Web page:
There were scarcely any events in the life of Thomas Hood. One condition there was of too potent determining importance—life-long ill health; and one circumstance of moment—a commercial failure, and consequent expatriation. Beyond this, little presents itself for record in the outward facts of this upright and beneficial career, bright with genius and coruscating with wit, dark with the lengthening and deepening shadow of death.

By: Anonymous

Eirik the Red's Saga by Anonymous Eirik the Red's Saga

In this saga, the events that led to Eirik the Red’s banishment to Greenland are chronicled, as well as Leif Eirikson’s discovery of Vinland the Good (a place where wheat and grapes grew naturally), after his longboat was blown off-course. By geographical details, this place is surmised to be present-day Newfoundland, and is likely the first European discovery of the American mainland, some five centuries before Christopher Columbus’s journey.

By: Aaron Smith (?-1862)

The Atrocities of the Pirates by Aaron Smith The Atrocities of the Pirates

In 1822, Aaron Smith, a young English seaman, was taken captive by Cuban pirates when his ship was boarded en route from Jamaica to England. Forced to work as a navigator and as a member of pirate boarding parties, he witnessed unspeakable acts of murder and torture. Befriended by a young Cuban woman, he managed to escape with his life, but was arrested as a pirate in Havana and sent back to England in chains. There, he found himself on trial for his life at the Old Bailey courthouse—with the attorney general himself leading the prosecution. Smith's dramatic account of his personal experience is a brutally honest, unromanticized [sic] look at piracy in the 19th century.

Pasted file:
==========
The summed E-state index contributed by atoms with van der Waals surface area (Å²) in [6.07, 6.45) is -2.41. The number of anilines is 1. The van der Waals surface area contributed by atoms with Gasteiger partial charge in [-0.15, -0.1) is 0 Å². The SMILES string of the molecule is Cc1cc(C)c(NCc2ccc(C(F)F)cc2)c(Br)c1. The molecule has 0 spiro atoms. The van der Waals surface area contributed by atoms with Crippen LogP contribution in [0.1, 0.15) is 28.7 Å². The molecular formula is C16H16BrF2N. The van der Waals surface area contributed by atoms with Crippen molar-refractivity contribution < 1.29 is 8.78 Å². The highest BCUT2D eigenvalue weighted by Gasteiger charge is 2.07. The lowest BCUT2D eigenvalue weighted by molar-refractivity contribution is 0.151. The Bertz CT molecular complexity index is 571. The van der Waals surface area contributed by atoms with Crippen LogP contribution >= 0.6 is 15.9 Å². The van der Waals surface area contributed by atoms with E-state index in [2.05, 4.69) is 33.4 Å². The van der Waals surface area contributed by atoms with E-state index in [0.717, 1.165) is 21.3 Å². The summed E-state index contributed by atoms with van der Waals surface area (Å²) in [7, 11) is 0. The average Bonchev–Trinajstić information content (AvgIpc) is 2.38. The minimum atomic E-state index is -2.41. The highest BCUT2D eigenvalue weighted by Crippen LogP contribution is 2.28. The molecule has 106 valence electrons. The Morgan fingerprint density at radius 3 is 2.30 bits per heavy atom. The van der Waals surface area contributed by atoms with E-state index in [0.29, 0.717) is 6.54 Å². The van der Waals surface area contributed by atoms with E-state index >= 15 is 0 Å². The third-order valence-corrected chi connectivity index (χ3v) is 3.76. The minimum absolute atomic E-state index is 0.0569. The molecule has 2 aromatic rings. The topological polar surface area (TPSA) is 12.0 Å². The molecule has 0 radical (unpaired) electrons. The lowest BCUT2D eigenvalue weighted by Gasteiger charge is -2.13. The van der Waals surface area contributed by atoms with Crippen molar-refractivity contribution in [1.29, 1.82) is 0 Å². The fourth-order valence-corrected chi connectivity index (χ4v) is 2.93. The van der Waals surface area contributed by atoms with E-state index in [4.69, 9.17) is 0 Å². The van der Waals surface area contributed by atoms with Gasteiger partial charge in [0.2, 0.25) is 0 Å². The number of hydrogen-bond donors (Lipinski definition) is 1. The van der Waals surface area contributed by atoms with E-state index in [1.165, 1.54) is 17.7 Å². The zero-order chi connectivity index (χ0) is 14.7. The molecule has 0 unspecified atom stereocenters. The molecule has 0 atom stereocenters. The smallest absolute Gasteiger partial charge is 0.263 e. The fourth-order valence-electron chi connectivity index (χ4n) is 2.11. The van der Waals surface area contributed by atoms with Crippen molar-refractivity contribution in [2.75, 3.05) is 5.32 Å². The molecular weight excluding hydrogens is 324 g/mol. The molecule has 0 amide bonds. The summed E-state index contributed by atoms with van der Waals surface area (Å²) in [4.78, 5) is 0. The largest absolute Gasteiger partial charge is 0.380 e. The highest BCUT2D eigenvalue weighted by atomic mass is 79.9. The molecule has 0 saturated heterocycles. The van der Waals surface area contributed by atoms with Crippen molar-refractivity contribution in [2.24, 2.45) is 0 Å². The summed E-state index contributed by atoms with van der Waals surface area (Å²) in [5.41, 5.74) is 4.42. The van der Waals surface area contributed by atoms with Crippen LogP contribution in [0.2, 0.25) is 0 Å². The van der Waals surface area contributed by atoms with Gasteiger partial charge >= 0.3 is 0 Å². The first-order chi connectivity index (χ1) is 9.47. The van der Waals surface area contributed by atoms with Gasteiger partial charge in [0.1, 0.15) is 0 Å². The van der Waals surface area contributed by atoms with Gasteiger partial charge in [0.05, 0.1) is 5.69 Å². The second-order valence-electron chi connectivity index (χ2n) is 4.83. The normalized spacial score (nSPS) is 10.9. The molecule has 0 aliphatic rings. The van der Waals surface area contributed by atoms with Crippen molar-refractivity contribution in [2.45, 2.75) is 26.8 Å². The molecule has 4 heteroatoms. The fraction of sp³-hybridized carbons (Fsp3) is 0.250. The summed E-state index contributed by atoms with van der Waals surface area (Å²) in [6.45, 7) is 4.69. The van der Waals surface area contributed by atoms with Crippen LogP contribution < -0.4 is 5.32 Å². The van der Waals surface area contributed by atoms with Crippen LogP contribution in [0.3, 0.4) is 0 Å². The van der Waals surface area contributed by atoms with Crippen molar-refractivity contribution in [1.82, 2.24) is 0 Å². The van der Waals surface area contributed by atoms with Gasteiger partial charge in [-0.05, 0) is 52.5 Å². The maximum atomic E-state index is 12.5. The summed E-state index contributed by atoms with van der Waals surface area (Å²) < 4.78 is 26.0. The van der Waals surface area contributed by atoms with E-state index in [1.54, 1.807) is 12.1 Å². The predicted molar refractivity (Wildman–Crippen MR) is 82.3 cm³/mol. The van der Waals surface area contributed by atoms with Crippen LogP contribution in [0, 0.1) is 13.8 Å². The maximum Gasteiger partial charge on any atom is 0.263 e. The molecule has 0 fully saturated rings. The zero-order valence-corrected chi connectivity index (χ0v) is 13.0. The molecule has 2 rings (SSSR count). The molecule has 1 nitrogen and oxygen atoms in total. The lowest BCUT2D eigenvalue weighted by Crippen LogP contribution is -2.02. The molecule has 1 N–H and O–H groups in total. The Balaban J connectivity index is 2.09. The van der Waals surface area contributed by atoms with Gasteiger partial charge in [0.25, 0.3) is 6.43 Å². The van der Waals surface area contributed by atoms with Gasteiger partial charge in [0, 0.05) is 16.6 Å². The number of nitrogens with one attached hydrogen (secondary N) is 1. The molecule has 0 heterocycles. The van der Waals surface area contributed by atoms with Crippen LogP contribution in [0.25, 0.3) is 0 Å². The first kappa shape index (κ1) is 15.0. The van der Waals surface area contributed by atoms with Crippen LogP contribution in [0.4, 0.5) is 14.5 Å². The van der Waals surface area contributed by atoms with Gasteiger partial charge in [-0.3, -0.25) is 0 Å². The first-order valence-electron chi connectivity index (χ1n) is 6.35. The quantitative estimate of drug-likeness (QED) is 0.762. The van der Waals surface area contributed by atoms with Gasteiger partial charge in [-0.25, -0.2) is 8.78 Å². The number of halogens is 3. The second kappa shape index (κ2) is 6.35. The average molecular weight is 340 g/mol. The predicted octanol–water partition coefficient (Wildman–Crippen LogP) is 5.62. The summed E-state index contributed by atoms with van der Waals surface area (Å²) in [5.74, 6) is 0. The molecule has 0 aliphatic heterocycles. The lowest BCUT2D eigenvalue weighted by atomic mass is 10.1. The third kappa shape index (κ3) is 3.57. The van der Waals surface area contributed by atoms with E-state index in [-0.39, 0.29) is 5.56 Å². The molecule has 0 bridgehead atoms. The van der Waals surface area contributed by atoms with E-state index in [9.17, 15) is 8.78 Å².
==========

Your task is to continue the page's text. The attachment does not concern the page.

By: Owen Wister (1860-1938)

The New Swiss Family Robinson by Owen Wister The New Swiss Family Robinson

A parody of its famous predecessor, this short piece was written by Owen Wister for the Harvard Lampoon

By: Harriet Beecher Stowe (1811-1896)

Book cover The Pearl of Orr's Island

Go on a journey to the coast of Maine and immerse yourself in the picturesque community on Orr’s Island. See the raindrops glistening on the pine needles and hear the waves crashing on the rocks. This is a tale of romance, tragedy, crusty sea captains, an impetuous boy, a loving girl, complete with village gossips and twists in the plot.

By: Lord Thomas Cochrane (1775-1860)

Autobiography of a Seaman, Vol. 1 by Lord Thomas Cochrane Autobiography of a Seaman, Vol. 1

This two volume work is the autobiography of Lord Cochrane, a naval captain of the Napoleonic period. His adventures are seminal to the development of naval fiction as a genre. Marryat sailed with Cochrane, while later writers borrowed incidents from this biography for their fictions. Most notable among these is Patrick O'Brian, three of whose novels have clear parallels to incidents in the life of Cochrane. This first volume covers Cochrane's earlier life, during which he is most active militarily. (Introduction by Timothy Ferguson)